John Morrison – 6 August 2017

Last Sunday afternoon we had the first workshop of the input phase of our Church Review. Richard & Anne Mallaby led us in a creative exploration of the theme Deepening our Spirituality as a Church. The session included input from them, personal reflection on various items of art and symbolism, and group work. The 10 signposts of renewal in Christianity for the Rest of Us, which we recently studied, provided a useful framework.

During the report-back from groups, there was an emphasis on the significance for our church of hospitality, justice and discernment. Copies of the comments are available from Belinda.

The artwork that grabbed my attention and on which I mainly reflected was this one. My first thought was that it looked like a church, but one raised on a pedestal. It symbolised for me a church that had got it wrong by not being grounded in the way a Christian community ought to be.

However, someone else in my group thought that the pillars were actually like legs and that there were feet at the base. As such, the much more positive symbolism is of a going church, one on the move.

The item also reminded me of structures I had seen in rural parts of Galicia, Spain. When I first saw them, I thought they were some sort of religious buildings. Though usually adorned with Christian symbols, they are actually granaries, called horreos, mainly for storing corn. The sculpture prompted reflection for me about the church as a storehouse of blessings to be shared with others in times of need.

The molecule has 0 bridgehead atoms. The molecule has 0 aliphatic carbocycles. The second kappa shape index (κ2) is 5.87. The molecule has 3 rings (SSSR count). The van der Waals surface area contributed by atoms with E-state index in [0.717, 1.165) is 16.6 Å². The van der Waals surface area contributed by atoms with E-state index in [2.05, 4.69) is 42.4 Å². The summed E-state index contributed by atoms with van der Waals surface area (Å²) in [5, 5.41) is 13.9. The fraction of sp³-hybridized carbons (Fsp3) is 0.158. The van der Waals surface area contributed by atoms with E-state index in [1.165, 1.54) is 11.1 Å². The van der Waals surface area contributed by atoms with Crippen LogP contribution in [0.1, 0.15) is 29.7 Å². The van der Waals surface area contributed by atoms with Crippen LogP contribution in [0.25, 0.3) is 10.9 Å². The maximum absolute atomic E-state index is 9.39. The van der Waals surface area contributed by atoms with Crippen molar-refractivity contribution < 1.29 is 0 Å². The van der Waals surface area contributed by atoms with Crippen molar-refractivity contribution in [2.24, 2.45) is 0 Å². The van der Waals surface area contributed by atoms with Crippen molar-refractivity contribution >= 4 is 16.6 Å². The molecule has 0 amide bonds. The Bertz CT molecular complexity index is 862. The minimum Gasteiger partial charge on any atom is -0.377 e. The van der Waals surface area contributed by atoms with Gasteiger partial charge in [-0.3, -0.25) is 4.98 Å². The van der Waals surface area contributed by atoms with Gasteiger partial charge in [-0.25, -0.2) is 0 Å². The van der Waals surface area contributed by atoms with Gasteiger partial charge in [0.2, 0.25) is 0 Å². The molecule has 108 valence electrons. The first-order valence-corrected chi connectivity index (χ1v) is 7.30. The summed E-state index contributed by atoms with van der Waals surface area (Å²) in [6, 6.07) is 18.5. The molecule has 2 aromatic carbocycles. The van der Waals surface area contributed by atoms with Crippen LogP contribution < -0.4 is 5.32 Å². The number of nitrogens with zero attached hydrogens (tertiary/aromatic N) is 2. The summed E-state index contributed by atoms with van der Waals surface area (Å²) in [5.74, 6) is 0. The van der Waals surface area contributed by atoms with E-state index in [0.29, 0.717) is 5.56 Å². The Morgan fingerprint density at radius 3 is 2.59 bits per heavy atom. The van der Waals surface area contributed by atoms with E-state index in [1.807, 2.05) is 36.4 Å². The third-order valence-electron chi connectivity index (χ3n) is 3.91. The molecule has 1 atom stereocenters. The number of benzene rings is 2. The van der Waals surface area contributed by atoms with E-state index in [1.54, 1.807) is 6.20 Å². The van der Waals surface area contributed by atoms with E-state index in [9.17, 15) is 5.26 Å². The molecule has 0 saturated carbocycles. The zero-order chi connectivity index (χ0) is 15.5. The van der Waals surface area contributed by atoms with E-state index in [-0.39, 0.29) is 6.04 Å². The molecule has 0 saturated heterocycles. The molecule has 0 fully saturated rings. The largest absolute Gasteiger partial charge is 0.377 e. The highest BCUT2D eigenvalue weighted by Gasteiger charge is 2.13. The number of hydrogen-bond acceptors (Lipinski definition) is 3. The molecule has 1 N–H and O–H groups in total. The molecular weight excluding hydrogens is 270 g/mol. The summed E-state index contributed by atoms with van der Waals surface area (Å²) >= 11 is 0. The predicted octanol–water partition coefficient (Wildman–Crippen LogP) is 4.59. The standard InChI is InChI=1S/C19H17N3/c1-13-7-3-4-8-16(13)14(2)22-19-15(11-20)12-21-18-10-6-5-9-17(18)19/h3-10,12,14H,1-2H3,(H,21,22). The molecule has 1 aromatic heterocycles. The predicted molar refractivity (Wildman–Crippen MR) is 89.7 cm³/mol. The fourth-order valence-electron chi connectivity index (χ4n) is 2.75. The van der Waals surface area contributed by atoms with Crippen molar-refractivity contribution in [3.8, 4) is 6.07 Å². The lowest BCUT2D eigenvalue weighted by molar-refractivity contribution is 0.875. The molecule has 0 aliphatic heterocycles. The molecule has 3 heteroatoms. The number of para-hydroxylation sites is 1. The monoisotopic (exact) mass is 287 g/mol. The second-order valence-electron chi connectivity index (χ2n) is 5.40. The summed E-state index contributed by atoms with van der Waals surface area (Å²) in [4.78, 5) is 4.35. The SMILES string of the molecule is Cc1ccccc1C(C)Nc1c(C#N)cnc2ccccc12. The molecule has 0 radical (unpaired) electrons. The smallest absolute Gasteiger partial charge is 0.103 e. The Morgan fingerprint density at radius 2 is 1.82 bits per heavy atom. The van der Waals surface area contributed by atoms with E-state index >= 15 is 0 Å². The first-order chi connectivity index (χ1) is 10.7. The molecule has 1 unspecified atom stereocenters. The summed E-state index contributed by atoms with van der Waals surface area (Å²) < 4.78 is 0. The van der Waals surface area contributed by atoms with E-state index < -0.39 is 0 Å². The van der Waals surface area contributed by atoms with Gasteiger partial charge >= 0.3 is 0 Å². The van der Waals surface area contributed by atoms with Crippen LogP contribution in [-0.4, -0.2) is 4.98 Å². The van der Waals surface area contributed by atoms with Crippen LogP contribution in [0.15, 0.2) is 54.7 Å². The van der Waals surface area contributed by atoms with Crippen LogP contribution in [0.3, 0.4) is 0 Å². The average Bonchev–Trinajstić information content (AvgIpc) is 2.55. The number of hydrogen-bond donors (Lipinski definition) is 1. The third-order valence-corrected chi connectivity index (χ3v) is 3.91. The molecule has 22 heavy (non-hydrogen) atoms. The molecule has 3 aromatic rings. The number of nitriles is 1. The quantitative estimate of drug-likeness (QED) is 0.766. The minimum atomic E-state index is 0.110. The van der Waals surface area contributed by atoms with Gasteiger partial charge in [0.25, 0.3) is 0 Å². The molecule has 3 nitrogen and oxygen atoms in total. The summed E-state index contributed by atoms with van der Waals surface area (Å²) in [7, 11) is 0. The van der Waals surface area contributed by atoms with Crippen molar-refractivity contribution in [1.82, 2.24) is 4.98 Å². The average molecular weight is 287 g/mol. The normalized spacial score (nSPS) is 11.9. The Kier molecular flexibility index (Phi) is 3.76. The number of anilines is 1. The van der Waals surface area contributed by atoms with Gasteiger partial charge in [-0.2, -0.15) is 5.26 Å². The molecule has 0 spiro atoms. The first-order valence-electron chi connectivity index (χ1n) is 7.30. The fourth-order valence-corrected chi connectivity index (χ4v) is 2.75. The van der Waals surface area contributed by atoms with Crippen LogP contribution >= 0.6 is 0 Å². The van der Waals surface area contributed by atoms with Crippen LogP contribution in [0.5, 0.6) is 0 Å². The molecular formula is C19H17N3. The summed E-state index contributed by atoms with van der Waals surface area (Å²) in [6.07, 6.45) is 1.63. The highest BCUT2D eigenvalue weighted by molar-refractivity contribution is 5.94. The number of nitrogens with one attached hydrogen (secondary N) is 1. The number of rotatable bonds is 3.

After our session, Anne told me about the artist’s concept. It represents a reliquary, which is a container for some venerated relic such as a bone or some other item supposedly connected with a particular saint. We saw many of these as well in churches and museums in Spain and other parts of Europe, some of which were quite gruesome and bizarre.

Whereas such reliquaries often have a small window through which to view the relic, the work Anne displayed had a mirror instead. Looking into the mirror, one doesn’t see a relic of a dead saint but is prompted to reflect on the living person outside the structure. Am I a saint? Scripture applies the term to all Christians, who are holy ones in the sense of being set apart for God and God’s service.

That sculpture certainly made me think, and it provides a metaphor of the church for me in a number of ways. How about you? Is there some photograph, poem, painting or sculpture which symbolises for you where our church is at or where it ought to be going? If so, please pass it onto Belinda for possible inclusion in our “Ears to Hear” reflection weekend on 11-13th August.

John

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